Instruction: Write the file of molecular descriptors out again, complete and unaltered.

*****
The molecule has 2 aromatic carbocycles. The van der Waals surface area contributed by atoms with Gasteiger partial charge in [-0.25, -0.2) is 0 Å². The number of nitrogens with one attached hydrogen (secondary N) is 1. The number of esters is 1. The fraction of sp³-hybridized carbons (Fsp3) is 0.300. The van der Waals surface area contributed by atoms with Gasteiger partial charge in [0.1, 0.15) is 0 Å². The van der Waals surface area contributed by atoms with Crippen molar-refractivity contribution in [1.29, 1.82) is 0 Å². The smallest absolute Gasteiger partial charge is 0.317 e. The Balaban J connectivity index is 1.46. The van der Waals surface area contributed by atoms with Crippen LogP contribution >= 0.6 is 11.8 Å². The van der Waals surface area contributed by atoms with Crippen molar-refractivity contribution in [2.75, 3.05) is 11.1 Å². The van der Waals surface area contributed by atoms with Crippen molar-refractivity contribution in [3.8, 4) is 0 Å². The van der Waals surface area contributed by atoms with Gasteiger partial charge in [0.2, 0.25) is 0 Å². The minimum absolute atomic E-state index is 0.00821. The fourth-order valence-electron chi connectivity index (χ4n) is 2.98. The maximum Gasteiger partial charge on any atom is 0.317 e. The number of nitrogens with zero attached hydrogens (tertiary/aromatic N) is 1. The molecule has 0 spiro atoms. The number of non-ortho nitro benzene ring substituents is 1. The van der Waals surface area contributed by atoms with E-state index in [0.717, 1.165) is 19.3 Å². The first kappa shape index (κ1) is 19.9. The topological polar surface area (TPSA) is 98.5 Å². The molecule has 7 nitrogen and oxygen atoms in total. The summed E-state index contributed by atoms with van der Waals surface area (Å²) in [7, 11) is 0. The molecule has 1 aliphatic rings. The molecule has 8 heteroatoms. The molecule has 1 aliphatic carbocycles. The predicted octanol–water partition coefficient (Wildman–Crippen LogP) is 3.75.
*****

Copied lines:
The molecule has 2 aromatic carbocycles. The van der Waals surface area contributed by atoms with Gasteiger partial charge in [-0.25, -0.2) is 0 Å². The number of nitrogens with one attached hydrogen (secondary N) is 1. The number of esters is 1. The fraction of sp³-hybridized carbons (Fsp3) is 0.300. The van der Waals surface area contributed by atoms with Gasteiger partial charge in [0.1, 0.15) is 0 Å². The van der Waals surface area contributed by atoms with Crippen molar-refractivity contribution in [1.29, 1.82) is 0 Å². The smallest absolute Gasteiger partial charge is 0.317 e. The Balaban J connectivity index is 1.46. The van der Waals surface area contributed by atoms with Crippen LogP contribution >= 0.6 is 11.8 Å². The van der Waals surface area contributed by atoms with Crippen molar-refractivity contribution in [2.75, 3.05) is 11.1 Å². The van der Waals surface area contributed by atoms with Crippen molar-refractivity contribution in [3.8, 4) is 0 Å². The van der Waals surface area contributed by atoms with Gasteiger partial charge in [0.2, 0.25) is 0 Å². The minimum absolute atomic E-state index is 0.00821. The fourth-order valence-electron chi connectivity index (χ4n) is 2.98. The maximum Gasteiger partial charge on any atom is 0.317 e. The number of nitrogens with zero attached hydrogens (tertiary/aromatic N) is 1. The molecule has 0 spiro atoms. The number of non-ortho nitro benzene ring substituents is 1. The van der Waals surface area contributed by atoms with E-state index in [0.717, 1.165) is 19.3 Å². The first kappa shape index (κ1) is 19.9. The topological polar surface area (TPSA) is 98.5 Å². The molecule has 7 nitrogen and oxygen atoms in total. The summed E-state index contributed by atoms with van der Waals surface area (Å²) in [7, 11) is 0. The molecule has 1 aliphatic rings. The molecule has 8 heteroatoms. The molecule has 1 aliphatic carbocycles. The predicted octanol–water partition coefficient (Wildman–Crippen LogP) is 3.75.